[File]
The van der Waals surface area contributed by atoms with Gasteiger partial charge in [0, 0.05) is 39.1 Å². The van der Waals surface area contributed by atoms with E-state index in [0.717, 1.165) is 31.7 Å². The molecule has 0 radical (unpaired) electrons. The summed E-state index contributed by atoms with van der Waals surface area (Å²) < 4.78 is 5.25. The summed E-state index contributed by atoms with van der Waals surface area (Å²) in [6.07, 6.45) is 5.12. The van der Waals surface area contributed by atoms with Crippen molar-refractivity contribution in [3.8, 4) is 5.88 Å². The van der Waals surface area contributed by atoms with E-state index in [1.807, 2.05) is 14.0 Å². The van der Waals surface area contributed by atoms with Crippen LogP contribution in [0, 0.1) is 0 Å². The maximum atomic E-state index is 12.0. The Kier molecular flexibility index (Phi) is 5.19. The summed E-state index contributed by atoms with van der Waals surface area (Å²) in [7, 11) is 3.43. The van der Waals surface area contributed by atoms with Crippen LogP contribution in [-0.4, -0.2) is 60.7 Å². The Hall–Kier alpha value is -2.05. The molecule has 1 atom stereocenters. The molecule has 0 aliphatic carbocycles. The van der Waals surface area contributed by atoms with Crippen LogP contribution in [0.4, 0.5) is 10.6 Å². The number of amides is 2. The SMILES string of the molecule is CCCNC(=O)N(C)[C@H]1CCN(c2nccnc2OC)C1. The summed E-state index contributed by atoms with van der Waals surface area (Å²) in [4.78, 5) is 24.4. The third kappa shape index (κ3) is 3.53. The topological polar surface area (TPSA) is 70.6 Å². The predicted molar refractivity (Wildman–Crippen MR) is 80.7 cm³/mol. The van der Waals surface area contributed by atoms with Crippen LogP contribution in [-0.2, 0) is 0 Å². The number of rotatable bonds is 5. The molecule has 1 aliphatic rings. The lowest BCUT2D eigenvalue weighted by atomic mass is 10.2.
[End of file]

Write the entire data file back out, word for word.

The van der Waals surface area contributed by atoms with Gasteiger partial charge in [0, 0.05) is 39.1 Å². The van der Waals surface area contributed by atoms with E-state index in [0.717, 1.165) is 31.7 Å². The molecule has 0 radical (unpaired) electrons. The summed E-state index contributed by atoms with van der Waals surface area (Å²) < 4.78 is 5.25. The summed E-state index contributed by atoms with van der Waals surface area (Å²) in [6.07, 6.45) is 5.12. The van der Waals surface area contributed by atoms with Crippen molar-refractivity contribution in [3.8, 4) is 5.88 Å². The van der Waals surface area contributed by atoms with E-state index in [1.807, 2.05) is 14.0 Å². The van der Waals surface area contributed by atoms with Crippen LogP contribution in [0, 0.1) is 0 Å². The maximum atomic E-state index is 12.0. The Kier molecular flexibility index (Phi) is 5.19. The summed E-state index contributed by atoms with van der Waals surface area (Å²) in [7, 11) is 3.43. The van der Waals surface area contributed by atoms with Crippen LogP contribution in [-0.4, -0.2) is 60.7 Å². The Hall–Kier alpha value is -2.05. The molecule has 1 atom stereocenters. The molecule has 0 aliphatic carbocycles. The van der Waals surface area contributed by atoms with Crippen LogP contribution in [0.4, 0.5) is 10.6 Å². The number of amides is 2. The SMILES string of the molecule is CCCNC(=O)N(C)[C@H]1CCN(c2nccnc2OC)C1. The summed E-state index contributed by atoms with van der Waals surface area (Å²) in [4.78, 5) is 24.4. The third kappa shape index (κ3) is 3.53. The topological polar surface area (TPSA) is 70.6 Å². The predicted molar refractivity (Wildman–Crippen MR) is 80.7 cm³/mol. The van der Waals surface area contributed by atoms with Crippen LogP contribution in [-0.2, 0) is 0 Å². The number of rotatable bonds is 5. The molecule has 1 aliphatic rings. The lowest BCUT2D eigenvalue weighted by atomic mass is 10.2.